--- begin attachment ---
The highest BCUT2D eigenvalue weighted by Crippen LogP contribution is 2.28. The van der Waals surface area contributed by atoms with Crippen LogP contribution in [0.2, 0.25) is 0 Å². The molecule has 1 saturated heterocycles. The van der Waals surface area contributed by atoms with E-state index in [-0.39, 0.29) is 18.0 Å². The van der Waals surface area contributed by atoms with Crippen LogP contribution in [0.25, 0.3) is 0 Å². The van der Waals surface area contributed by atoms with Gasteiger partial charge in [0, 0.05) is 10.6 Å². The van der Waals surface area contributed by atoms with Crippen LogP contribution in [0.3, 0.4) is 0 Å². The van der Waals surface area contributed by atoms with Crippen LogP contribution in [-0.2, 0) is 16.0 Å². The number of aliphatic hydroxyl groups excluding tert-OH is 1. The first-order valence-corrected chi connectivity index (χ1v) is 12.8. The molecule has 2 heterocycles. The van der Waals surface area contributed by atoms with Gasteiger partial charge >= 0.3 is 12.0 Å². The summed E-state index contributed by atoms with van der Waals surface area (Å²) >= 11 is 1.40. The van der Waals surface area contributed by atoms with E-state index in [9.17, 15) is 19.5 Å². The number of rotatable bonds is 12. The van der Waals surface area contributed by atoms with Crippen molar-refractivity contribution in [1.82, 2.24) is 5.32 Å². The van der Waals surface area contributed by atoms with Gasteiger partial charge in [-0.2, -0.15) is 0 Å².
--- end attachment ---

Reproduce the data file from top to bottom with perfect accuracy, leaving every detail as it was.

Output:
The highest BCUT2D eigenvalue weighted by Crippen LogP contribution is 2.28. The van der Waals surface area contributed by atoms with Crippen LogP contribution in [0.2, 0.25) is 0 Å². The molecule has 1 saturated heterocycles. The van der Waals surface area contributed by atoms with E-state index in [-0.39, 0.29) is 18.0 Å². The van der Waals surface area contributed by atoms with Crippen LogP contribution in [0.25, 0.3) is 0 Å². The van der Waals surface area contributed by atoms with Gasteiger partial charge in [0, 0.05) is 10.6 Å². The van der Waals surface area contributed by atoms with Crippen LogP contribution in [0.3, 0.4) is 0 Å². The van der Waals surface area contributed by atoms with Crippen LogP contribution in [-0.2, 0) is 16.0 Å². The number of aliphatic hydroxyl groups excluding tert-OH is 1. The first-order valence-corrected chi connectivity index (χ1v) is 12.8. The molecule has 2 heterocycles. The van der Waals surface area contributed by atoms with Gasteiger partial charge >= 0.3 is 12.0 Å². The summed E-state index contributed by atoms with van der Waals surface area (Å²) >= 11 is 1.40. The van der Waals surface area contributed by atoms with E-state index in [9.17, 15) is 19.5 Å². The number of rotatable bonds is 12. The van der Waals surface area contributed by atoms with Crippen molar-refractivity contribution in [1.82, 2.24) is 5.32 Å². The van der Waals surface area contributed by atoms with Gasteiger partial charge in [-0.2, -0.15) is 0 Å².